Laboratory of Avian Ecology
Grassland Bird Research
Landscape-Level Management of Grassland Fragments
The widespread conversion of natural grasslands to agriculture means that most of the habitat for grassland birds that remains exists in relatively small, isolated fragments. This is especially true of the tall-grass prairie ecosystem of eastern Nebraska and Iowa. Our lab has studied how the size of grassland fragments and the composition of the surrounding landscape influences grassland birds. This work takes place within grasslands in the area around Omaha, Nebraska. Study sites include publicly owned conservation lands, including Boyer Chute and DeSoto National Wildlife Refuges, privately owned grasslands, and conservation sites managed by non-governmental organizations. Since starting this work in 2002, the focus of the questions we ask has varied and expanded to include birds at tall and mixed-grass prairies in Missouri, central Nebraska, and the Nebraska Sandhills.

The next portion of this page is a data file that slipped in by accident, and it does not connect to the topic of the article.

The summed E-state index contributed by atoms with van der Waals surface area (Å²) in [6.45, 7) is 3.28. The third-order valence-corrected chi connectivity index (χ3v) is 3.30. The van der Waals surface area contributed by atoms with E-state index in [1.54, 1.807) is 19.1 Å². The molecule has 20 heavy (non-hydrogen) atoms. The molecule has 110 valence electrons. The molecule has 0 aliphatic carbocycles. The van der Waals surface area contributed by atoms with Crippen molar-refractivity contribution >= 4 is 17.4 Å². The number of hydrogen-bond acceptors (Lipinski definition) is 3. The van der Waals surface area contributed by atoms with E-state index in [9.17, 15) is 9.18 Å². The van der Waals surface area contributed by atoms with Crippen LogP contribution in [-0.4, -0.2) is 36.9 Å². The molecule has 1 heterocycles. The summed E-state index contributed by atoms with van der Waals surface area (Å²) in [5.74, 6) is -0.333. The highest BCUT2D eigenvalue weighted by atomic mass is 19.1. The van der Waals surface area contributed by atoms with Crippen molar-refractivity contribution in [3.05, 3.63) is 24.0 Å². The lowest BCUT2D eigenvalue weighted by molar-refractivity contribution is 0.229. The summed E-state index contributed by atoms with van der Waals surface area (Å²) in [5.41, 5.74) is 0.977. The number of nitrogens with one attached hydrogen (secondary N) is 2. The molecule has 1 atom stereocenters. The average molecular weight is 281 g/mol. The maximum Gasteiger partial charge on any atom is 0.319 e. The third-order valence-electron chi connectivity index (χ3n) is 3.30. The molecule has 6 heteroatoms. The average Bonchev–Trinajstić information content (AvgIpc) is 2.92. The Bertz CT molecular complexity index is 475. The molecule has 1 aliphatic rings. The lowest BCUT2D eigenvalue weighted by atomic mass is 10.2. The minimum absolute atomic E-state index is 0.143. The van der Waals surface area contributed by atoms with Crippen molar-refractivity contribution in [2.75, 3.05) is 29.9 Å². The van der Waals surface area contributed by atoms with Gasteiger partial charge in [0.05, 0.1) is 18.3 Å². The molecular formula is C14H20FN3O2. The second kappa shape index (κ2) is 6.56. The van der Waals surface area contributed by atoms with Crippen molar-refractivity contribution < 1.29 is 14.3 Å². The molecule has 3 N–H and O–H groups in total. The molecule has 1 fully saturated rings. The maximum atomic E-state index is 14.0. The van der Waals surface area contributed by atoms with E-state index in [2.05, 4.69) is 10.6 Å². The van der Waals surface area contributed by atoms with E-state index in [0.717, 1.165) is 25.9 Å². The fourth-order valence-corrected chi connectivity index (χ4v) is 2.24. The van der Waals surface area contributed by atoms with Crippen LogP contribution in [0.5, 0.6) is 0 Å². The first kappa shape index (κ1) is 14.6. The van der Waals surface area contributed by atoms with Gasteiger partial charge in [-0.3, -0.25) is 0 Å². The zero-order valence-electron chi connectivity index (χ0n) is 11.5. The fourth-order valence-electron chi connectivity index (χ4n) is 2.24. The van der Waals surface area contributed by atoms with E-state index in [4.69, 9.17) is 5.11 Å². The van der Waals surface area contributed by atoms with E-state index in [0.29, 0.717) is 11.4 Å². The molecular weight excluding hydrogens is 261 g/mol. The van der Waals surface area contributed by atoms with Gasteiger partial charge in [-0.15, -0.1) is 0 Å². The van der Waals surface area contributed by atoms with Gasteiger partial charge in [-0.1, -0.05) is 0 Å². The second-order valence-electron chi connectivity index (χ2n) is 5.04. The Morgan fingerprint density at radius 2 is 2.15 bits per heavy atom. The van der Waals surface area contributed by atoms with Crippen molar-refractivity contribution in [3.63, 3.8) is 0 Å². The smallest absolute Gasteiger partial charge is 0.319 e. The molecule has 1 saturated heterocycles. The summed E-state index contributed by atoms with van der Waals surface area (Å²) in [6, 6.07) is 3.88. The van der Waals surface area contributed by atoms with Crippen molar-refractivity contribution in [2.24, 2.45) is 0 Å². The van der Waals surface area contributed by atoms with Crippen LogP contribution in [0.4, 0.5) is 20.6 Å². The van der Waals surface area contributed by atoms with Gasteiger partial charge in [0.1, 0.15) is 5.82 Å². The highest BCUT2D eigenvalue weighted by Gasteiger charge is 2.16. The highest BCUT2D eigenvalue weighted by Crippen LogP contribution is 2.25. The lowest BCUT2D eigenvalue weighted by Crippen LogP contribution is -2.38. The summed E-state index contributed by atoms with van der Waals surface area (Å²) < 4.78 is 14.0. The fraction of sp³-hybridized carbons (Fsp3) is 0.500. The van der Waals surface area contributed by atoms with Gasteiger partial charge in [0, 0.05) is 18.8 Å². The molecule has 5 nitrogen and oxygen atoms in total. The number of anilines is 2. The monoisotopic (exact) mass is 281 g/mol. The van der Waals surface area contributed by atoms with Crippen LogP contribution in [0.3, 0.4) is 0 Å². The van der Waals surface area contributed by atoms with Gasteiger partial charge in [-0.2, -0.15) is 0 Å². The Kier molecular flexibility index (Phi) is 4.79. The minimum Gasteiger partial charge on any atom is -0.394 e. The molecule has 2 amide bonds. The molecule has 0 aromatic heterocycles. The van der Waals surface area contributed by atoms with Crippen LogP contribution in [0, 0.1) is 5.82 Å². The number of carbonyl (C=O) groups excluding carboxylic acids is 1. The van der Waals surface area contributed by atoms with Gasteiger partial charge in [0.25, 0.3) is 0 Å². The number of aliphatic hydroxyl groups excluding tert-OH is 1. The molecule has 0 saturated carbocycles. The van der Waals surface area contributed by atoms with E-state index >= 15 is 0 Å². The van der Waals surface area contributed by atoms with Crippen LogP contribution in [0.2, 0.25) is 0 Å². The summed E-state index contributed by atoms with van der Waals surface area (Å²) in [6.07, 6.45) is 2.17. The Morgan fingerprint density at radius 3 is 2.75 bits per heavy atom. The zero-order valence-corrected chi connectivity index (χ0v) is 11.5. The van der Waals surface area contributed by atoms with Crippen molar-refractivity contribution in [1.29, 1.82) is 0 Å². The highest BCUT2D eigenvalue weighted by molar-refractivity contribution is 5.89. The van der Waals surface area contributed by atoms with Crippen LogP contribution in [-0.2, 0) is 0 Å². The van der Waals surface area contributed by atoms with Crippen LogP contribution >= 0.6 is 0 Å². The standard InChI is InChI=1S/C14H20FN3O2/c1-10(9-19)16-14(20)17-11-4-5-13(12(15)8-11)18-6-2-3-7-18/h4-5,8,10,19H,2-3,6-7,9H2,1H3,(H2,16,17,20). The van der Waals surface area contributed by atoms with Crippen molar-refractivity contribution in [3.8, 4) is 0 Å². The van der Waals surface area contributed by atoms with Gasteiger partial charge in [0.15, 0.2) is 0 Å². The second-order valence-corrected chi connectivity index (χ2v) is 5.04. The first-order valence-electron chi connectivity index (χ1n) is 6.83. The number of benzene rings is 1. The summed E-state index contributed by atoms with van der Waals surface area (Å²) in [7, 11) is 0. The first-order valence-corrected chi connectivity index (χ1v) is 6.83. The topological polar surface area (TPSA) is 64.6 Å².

Estimating demographic parameters of grassland passerines of consevation concern
One of our current areas of research involves attempts to improve our understanding of the demographic parameters that influence population trajectories.
Effects of Urbanization on Grassland Birds
Throughout most of its former range, tallgrass prairie has been reduced to small and isolated fragments. Many of these prairie fragments are associated with urban areas.
The Relationship Between Proximity to Wind Turbines and Stress Hormone Levels in Lekking Prairie Chickens
The Sandhills of Nebraska represent one of the largest, intact temperate grassland ecosystems in North America. Currently there are efforts underway to develop some of these grasslands as windfarms to exploit Nebraska's potential for generating electricity from wind.